Lets start with the naming of the sample plots. If you check the Attribute table for the plots inside the forest area, you can see that you have the default id field automatically generated by the Regular points tool. Label the points to see them in the map and consider if you could use those numbers as part of your sample plot naming:
Open the Layer Properties –> Labels for your systematic_plots_clip.
Check Label this layer with and select the field ID.
Go to the Buffer options and check the Draw text buffer, set the Size to 1.
Now look at the labels on your map. You can see that the points have been created and numbered first West to East and then North to South. If you look at the attribute table again, you will notice that the order in the table is following also that pattern. Unless you would have a reason to name the sample plots in a different way, naming them in a West-East/North-South fashion follows a logical order and is a good option.
If you would like to order or name them in a different way, you could use a spreadsheet to be able to order and combine rows and columns in any different way.
Nevertheless, the number values in the id field are not so good. It would be better if the naming would be something like p_1, p_2.... You can create a new column for the systematic_plots_clip layer:
Go to the Attribute table for systematic_plots_clip.
Enable the edit mode.
Open the Field calculator and name the new column Plot_id.
Set the Output field type`to :kbd:`Text (string).
In the Expression field, write, copy or construct this formula concat('P_', $rownum ). Remember that you can also double click on the elements inside the Function list. The concat function can be found under String and the $rownum parameter can be found under Record.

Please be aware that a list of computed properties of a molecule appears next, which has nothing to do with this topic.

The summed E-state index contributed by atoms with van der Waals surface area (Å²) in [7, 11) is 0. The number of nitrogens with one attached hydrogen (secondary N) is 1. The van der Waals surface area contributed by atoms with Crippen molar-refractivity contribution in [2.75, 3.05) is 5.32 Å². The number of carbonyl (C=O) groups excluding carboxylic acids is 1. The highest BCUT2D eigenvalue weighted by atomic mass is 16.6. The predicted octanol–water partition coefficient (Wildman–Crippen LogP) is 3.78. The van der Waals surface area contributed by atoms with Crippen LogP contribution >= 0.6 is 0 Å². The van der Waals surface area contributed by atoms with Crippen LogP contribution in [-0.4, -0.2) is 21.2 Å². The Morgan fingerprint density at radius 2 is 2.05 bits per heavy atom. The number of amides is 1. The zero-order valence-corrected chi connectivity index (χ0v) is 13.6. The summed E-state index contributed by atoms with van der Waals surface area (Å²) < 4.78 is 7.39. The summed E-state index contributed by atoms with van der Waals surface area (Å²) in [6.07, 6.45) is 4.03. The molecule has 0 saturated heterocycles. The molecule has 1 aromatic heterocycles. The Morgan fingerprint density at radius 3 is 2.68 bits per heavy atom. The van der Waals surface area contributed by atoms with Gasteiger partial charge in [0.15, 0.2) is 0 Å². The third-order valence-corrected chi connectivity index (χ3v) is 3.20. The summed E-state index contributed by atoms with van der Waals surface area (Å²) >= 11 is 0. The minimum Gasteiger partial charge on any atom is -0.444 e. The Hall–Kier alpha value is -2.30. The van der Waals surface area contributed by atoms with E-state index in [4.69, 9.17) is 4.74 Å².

Disable the edit mode and save your changes.
Now you have a new column with plot names that are meaningful to you. For the systematic_plots_clip layer, change the field used for labeling to your new Plot_id field.
14.5.3. Follow Along: Exporting Sample Plots as GPX format
The field teams will be probably using a GPS device to locate the sample plots you planned. The next step is to export the points you created to a format that your GPS can read. QGIS allows you to save your point and line vector data in GPS eXchange Format (GPX)<https://en.wikipedia.org/wiki/GPS_Exchange_Format>, which is an standard GPS data format that can be read by most of the specialized software. You need to be careful with selecting the CRS when you save your data:
Right click systematic_plots_clip and select Save as.
In Format select GPS eXchange Format [GPX].
Save the output as plots_wgs84.gpx.
In CRS select Selected CRS.
Browse for WGS 84 (EPSG:4326).
The GPX format accepts only this CRS, if you select a different one, QGIS will give no error but you will get an empty file.
In the dialog that opens, select only the waypoints layer (the rest of the layers are empty).
The inventory sample plots are now in a standard format that can be managed by most of the GPS software. The field teams can now upload the locations of the sample plots to their devices. That would be done by using the specific devices own software and the plots_wgs84.gpx file you just saved. Other option would be to use the GPS Tools plugin but it would most likely involve setting the tool to work with your specific GPS device. If you are working with your own data and want to see how the tool works you can find out information about it in the section Working with GPS Data in the QGIS User Manual.
Save your QGIS project now.
14.5.4. In Conclusion
You just saw how easily you can create a systematic sampling design to be used in a forest inventory. Creating other types of sampling designs will involve the use of different tools within QGIS, spreadsheets or scripting to calculate the coordinates of the sample plots, but the general idea remains the same.
14.5.5. What’s Next?
In the next lesson you will see how to use the Atlas capabilities in QGIS to automatically generate detailed maps that the field teams will be using to navigate to the sample plots assigned to them.